Sandy asks: I would like to know what music you enjoy.
It's odd, I do love music, but I also really, really love silence. So I'll often go long periods w/o listening to music. With all the Air in my chart, I'm as happy to listen to poems as to music. Son and his father are huge music fans and Son has introduced me to a lot of the music that I love. G/Son looks as if he'll follow in their footsteps. He loves to sing and to be sung to. Last night, putting him to bed, I told him: "This is music for marching," and sang him "We Shall Overcome." At the beginning of ever verse, we added a family member: G/Son Shall Overcome, Nonna Shall Overcome, Mommie Shall Overcome, Daddy Shall Overcome, Uncle Bubbie Shall Overcome, Pop Pop Shall Overcome, Nini Shall Overcome, Drew Shall Overcome. He's also a big fan of "Do You Know the Muffin Man?"
I have fairly eclectic tastes. I love classical music, some of which is considered rather schmaltzy and low brow: Wagner, Handel, Vaughan Williams, Strauss the Younger I also love a lot of folk music and, if I'm on a long road trip, I'm happy to listen to country, esp., embarrassingly enough, Travis Tritt and Shania Twain, and to almost any blue grass. Martha Wainwright would be on my short list for the desert island, but then, so would almost anyone be who sings Leonard Cohen. I'm v. happy singing along with "The Student Prince" when I do housework.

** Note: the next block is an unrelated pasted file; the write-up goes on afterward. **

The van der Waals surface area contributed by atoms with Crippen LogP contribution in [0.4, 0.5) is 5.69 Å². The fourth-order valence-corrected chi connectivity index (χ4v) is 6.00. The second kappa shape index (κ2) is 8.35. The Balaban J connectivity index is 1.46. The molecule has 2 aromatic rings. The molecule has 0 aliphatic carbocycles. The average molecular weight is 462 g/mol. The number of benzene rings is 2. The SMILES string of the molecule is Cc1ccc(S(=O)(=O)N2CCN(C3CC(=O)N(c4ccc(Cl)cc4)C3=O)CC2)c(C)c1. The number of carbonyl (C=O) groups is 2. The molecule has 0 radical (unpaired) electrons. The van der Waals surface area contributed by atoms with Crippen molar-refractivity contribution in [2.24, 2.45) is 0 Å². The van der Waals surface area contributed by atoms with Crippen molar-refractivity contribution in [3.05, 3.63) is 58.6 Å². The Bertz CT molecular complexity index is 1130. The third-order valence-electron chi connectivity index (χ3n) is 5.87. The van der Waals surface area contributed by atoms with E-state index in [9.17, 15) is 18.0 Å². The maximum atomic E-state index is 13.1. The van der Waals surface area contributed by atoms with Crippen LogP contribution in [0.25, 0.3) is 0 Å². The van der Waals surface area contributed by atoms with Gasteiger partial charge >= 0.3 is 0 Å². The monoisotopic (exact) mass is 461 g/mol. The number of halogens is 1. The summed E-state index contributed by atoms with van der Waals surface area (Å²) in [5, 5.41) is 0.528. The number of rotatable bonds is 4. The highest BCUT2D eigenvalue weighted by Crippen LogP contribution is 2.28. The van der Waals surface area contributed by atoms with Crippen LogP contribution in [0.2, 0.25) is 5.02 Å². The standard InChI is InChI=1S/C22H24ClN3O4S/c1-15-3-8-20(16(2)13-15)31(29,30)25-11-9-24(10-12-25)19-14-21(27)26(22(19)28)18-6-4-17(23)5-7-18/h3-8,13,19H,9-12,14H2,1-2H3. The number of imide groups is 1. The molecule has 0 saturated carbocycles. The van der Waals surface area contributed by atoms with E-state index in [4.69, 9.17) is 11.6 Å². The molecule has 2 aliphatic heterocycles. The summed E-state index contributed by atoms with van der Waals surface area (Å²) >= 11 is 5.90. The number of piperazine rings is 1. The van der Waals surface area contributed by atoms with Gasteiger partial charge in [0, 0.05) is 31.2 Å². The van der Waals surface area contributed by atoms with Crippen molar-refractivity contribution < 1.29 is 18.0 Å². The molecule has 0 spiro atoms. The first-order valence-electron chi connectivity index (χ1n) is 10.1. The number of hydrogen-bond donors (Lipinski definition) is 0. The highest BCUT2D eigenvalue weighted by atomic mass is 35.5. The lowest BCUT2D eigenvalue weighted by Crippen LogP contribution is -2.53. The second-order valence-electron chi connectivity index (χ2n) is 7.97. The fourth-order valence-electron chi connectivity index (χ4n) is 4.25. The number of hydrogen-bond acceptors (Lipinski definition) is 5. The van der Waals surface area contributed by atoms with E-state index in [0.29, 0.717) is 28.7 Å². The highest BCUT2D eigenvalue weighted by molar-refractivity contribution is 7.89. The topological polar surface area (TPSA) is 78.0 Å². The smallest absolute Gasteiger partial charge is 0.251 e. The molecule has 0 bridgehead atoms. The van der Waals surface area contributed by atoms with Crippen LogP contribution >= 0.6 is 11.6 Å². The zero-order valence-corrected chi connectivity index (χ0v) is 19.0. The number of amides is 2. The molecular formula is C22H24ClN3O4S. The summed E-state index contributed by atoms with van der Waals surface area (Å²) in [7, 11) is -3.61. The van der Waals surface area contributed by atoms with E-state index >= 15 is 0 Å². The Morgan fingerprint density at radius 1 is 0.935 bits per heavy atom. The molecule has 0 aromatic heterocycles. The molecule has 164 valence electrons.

I have to listen to Handel's Water Music every year on my (Pisces) birthday and, Pagan that I am, to his Messiah every December. I love Vaughan Willliams' "The Lark Ascending" so much that I can hardly stand it. I'm also a huge fan of Heinichen's Dresden Concerti. Almost anything by Bach. There's not much better than a well-played trumpet.
I'm a woman, a Witch, a mother, a grandmother, an eco-feminist, a gardener, a reader, a writer, and a priestess of the Great Mother Earth. Hecate appears in the
Homeric Ode to Demeter, which tells of Hades who caught Persophone
"up reluctant on his golden car and bare her away lamenting. . . . But no one, either of the deathless gods or of mortal men, heard her voice, nor yet the olive-trees bearing rich fruit: only tenderhearted Hecate, bright-coiffed, the daughter of Persaeus, heard the girl from her cave . . . ."